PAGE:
The Tim Southee-led New Zealand turned up with another clinical performance to assert a 2-1 lead in the ongoing bilateral series. The Kiwis registered a second consecutive victory post their defeat in Christchurch which had earlier put them 0-1 down. A brilliant display of death bowling coupled with the lack of firepower in England’s lower order, owing to the absence of their first-choice players, saw the visitors fall short by 14 runs after a good start in a run chase of 180.
Unlike the first two games, both Dawid Malan and James Vince fired in unison giving England the upper hand in the first half of the run chase. After a 10-ball 18 from the debutant, Tom Banton, Malan and Vince caressed the Kiwi bowlers around the park with utmost ease taking the total to 90 for 1 at the halfway mark.
While Vince took his time, Malan collected seven boundaries including a six in a space of four overs making life difficult for Southee, Ish Sodhi and James Neesham. For a man playing for his place in the side, Malan seemed unperturbed by the situation and notched up his fifth T20I fifty in eight innings, this one coming off only 29 deliveries. As it has been seen innumerable times in T20 cricket, he got out off an innocuous full toss from Ish Sodhi. The southpaw found Martin Guptill at deep mid-wicket when a hit to either side of Guptill would have helped Malan to add at least four more to his total.
Vince, joined by captain Eoin Morgan, added 49 from 28 balls for the fourth wicket keeping England on track. He struck 18 runs off four deliveries during his acceleration. Morgan struck back to back sixes off Santner in the 15th over, at the end of which he had his Deja Vu moment, falling to the left-arm spinner again in the same fashion in which he was dismissed in the previous T20I - a failed attempt to clear the boundary rope with a cross-batted shot.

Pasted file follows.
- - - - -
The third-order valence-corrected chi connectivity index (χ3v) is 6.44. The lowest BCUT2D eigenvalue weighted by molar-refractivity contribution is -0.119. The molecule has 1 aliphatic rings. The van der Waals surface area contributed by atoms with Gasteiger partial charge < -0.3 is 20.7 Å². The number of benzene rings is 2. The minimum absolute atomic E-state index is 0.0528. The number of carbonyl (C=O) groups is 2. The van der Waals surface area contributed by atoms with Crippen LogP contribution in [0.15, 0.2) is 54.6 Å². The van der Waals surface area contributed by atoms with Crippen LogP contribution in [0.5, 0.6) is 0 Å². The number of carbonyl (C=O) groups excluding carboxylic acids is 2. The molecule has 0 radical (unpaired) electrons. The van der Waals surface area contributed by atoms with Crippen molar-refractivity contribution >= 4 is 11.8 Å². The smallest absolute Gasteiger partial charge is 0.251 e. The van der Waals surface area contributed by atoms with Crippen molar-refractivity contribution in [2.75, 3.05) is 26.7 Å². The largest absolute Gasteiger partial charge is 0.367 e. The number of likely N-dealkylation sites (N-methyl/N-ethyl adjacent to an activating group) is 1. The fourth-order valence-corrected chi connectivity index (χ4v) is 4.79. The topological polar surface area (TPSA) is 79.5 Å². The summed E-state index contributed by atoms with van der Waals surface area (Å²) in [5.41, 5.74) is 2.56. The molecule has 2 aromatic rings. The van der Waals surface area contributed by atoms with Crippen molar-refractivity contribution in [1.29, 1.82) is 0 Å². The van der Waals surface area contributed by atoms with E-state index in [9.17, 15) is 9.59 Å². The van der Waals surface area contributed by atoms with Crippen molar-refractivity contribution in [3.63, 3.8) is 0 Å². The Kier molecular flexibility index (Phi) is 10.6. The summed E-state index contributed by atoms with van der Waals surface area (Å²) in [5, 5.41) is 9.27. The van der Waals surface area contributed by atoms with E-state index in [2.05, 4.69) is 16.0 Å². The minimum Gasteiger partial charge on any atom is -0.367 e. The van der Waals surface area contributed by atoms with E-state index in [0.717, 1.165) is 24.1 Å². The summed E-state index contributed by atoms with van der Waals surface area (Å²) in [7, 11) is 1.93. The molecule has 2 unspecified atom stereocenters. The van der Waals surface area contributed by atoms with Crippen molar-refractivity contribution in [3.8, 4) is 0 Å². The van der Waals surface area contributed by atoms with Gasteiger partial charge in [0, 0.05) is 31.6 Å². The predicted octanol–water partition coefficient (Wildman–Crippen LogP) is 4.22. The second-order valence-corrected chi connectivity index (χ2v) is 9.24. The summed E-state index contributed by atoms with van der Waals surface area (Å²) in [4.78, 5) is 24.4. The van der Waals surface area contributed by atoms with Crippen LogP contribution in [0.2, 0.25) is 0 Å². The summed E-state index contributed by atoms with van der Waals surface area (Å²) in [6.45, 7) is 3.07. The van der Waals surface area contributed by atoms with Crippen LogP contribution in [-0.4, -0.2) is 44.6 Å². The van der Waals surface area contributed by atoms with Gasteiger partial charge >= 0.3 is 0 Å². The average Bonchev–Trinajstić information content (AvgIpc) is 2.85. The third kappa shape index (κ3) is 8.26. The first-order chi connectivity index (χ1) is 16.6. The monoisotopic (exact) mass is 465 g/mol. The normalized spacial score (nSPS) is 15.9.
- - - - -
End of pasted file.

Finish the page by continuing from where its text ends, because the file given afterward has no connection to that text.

The scoreboard read 139 for three in 15 overs with England in firm control only 42 runs away from their target with James Vince still in the middle. But this is when the lively England innings came to a standstill. They lost four more wickets for only 10 runs in the next 17 balls. Sam Billings was run out four minutes after his arrival to the crease. Sam Curran at six, batting too high for his potential in a T20 game had an adverse effect on England’s chances of winning the game. He could score only one run out of his first four deliveries forcing Vince to attempt an unnatural aerial stroke resulting in his departure for a 39-ball 49.
That was the game right there for New Zealand as England’s lower order did not promise any firepower. 34 off 18 seemed improbable for England even with five wickets in hand and they were eventually reduced to 166 for seven, 14 runs short off their target.
Blair Tickner, playing only the second T20I of his career, was the pick of the bowler for the Kiwis taking the important wickets of Banton and Vince. The speedster, Lockie Ferguson also contributed to England’s collapse, sending back Lewis Gregory and Sam Curran in the 18th over.
Earlier in the day, New Zealand started positively having won the toss and electing to bat first. Martin Guptill, having shown signs of form in the previous game, once again looked in fine touch while dealing in boundaries during his 17-ball 33. But the star of the day for New Zealand was Colin de Grandhomme who is enjoying his promotion to number four. He scored 55 from 35 deliveries with three sixes and five boundaries keeping the pressure on the opposition bowlers throughout the innings. A total of 200 seemed like a possibility for the Kiwis until Tom Curran added Grandhomme to his host of slower-ball victims.
Unlike with the bat, England did well in the death overs with the ball by containing New Zealand to 180. But as said before, the absence of six first-choice players in England’s line-up clearly reflected in the result and a disciplined performance by the Kiwis proved too good for the touring side.